Crime in Spain and The Legal System

Crime in Spain

Crime in Spain is relatively low compared to other European countries. However, you should be aware of some common scams, thefts, and crimes. To ensure your safety while visiting or living in Spain, there are certain precautions you should take. It is important to understand Spanish laws and the legal system to know your rights and responsibilities when it comes to crime.

Is Spain a safe place to live in?

Despite its recent increase in crime rates due to the pandemic, Spain’s crime rate is still one of the lowest in Europe. Spain is still a highly secure nation to live in. The Global Peace Index of 2022 even ranks it amongst the most peaceful countries on earth – at an impressive 29th place. Spain is 100 spots higher than the U.S.A. and 5 spots higher than the U.K. Spain is much safer than many European countries as violence and property crimes are rare.

However, figures are always relative and the data available may not be completely accurate as it is affected by several factors such as the police force, media coverage, and politics.

Crime in Spain

What is the theft rate in Spain?

Theft rates vary significantly by region in Spain, with some areas experiencing higher rates than others. Below, we provide insight into the theft rates in different cities and regions of Spain.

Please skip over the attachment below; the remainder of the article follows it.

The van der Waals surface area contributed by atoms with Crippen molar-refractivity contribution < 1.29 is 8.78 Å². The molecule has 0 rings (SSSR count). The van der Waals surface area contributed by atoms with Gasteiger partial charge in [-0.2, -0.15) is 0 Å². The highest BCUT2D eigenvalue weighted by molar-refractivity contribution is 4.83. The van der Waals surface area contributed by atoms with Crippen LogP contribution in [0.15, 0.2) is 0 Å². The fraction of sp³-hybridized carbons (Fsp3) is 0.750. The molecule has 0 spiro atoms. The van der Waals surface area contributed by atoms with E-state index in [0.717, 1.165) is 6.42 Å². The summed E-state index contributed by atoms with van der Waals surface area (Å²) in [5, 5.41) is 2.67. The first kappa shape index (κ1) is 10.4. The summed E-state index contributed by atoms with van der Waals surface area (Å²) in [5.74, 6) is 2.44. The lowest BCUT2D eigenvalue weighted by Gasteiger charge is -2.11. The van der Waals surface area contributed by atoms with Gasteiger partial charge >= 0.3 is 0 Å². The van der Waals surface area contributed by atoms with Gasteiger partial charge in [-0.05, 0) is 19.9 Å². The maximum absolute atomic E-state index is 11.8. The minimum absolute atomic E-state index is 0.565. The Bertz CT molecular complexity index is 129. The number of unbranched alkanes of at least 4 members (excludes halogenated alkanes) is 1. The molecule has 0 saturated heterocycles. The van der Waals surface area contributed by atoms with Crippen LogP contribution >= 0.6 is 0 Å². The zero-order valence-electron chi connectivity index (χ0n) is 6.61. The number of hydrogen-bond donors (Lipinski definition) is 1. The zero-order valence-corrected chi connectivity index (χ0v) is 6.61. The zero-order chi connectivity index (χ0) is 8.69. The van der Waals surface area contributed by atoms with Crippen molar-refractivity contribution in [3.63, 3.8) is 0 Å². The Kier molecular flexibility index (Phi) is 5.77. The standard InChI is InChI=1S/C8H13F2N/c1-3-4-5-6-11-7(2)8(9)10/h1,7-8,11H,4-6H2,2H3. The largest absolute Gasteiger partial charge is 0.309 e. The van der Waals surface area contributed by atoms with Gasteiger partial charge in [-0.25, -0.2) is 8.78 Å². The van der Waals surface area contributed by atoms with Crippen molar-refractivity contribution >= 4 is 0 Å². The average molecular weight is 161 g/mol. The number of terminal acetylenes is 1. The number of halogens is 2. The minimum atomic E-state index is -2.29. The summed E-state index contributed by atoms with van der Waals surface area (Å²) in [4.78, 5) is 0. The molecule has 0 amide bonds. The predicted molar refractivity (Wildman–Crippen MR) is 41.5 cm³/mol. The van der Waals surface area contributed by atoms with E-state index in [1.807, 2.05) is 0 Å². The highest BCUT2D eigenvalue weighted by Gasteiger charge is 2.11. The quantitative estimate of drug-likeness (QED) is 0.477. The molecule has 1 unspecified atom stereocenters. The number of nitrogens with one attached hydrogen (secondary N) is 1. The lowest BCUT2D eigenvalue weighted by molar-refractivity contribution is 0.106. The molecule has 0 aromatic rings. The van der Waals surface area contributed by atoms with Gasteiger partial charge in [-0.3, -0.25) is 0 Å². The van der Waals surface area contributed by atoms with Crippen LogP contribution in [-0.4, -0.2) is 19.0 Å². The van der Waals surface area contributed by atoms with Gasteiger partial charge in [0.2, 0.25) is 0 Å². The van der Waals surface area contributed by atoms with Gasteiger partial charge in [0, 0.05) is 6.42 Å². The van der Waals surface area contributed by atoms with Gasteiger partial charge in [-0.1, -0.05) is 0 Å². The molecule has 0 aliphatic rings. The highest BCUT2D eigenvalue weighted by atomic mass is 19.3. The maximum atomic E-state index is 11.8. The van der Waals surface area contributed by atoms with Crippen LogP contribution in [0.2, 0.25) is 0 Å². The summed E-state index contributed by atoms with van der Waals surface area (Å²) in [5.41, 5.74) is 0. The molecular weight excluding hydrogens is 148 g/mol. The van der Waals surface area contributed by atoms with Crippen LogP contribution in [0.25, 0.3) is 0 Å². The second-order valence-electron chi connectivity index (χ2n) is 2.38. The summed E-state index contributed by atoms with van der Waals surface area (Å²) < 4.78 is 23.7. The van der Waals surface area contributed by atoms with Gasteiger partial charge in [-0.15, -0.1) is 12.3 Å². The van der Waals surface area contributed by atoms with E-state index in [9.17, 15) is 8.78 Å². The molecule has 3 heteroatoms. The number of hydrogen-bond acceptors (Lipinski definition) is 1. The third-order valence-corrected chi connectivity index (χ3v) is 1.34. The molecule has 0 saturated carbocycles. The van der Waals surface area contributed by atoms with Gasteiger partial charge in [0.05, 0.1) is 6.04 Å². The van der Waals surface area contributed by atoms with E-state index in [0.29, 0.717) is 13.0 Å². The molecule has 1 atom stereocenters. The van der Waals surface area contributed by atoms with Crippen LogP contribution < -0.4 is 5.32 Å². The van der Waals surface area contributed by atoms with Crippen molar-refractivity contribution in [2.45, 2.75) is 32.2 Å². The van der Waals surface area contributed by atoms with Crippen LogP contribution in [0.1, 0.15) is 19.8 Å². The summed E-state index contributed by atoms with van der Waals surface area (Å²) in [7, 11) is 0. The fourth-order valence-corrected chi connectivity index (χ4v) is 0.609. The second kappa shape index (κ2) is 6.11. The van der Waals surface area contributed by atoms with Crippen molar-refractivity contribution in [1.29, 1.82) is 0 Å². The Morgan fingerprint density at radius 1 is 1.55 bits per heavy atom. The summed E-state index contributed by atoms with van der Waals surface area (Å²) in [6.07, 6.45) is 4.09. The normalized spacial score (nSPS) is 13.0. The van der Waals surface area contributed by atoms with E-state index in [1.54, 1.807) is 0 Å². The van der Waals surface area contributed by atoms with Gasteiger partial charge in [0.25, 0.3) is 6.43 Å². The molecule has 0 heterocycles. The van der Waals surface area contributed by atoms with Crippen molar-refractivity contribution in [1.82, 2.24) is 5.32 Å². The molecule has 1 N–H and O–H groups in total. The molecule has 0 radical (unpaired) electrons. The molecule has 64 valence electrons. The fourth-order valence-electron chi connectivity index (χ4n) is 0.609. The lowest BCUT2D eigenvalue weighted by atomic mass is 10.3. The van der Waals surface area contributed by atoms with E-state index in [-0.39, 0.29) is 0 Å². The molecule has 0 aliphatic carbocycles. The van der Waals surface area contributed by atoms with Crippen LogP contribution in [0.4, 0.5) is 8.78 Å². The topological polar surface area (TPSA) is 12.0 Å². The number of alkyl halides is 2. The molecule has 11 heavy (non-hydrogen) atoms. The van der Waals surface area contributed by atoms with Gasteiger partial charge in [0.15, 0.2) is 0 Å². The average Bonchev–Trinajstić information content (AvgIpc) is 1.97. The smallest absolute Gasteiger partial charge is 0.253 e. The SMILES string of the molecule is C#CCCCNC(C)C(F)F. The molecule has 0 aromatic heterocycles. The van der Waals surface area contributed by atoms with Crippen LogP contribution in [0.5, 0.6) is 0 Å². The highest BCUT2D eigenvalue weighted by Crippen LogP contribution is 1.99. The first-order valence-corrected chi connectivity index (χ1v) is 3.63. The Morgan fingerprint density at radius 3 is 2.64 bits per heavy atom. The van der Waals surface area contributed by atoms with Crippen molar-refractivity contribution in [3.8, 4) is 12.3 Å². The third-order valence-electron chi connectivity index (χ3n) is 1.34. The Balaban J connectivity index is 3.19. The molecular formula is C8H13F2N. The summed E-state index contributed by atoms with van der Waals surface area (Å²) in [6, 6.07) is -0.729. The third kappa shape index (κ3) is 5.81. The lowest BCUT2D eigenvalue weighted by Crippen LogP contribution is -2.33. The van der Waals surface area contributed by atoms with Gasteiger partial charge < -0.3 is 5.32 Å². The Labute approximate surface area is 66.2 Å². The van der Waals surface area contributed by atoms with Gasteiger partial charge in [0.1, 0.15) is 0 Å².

With the highest population (17.84%), Andalusia unsurprisingly has the highest crime rate in Spain. The crime rate is proportionally higher in regions such as Seville than in other areas. It has a crime rate of 43.6 per 1,000 residents. The most common type of crime is petty crime, theft, robbery, and drug trafficking. In addition, the rate of homicide is higher in comparison to other crimes, such as driving offenses and petty crimes.


In Barcelona, most reported incidents happen in heavily trafficked tourist destinations. Some examples are Las Ramblas, El Prat Airport, Sants train station, Metro stations, and inside Sagrada Familia Area. Moreover, thefts occur frequently around Port Olimpic Area and its surrounding beaches. Other top attractions like Gothic Quarter Park Güell, Plaza Real, and numerous beaches along the coast also had their fair share of undesirable activities.


The crime rate in Valencia varied by 12.57 percent in 2022 compared to the same period in 2021. There have been a total of 43,085 criminal offenses, according to data from the Ministry of the Interior’s Crime Balance. Crime in Valencia stands at a rate of 67.6 criminal offenses per 1,000 inhabitants.

Canary Islands

Contrary to their proportion of the national population, which stands at 4.51%, the sun-kissed Canaries have a relatively higher number when it comes to certain crimes such as sex and homicide crimes (6.76% & 6.30% respectively) and robberies (9.00%).


Madrid and its surrounding region are the most secure of all large cities in Spain. However, tourists should be cautious when sightseeing around the Prado Museum, Atocha Train Station, Retiro Park, near the Royal Palace, and especially in Plaza Mayor. Most passport and bag thefts occur at Barajas Airport, local hotels, El Rastro (Madrid’s flea market), and within Metro stations. For those traveling to Madrid, it is best to remain aware of your surroundings to avoid becoming a victim of crime.

Types of Crime in Spain

Lottery prize scams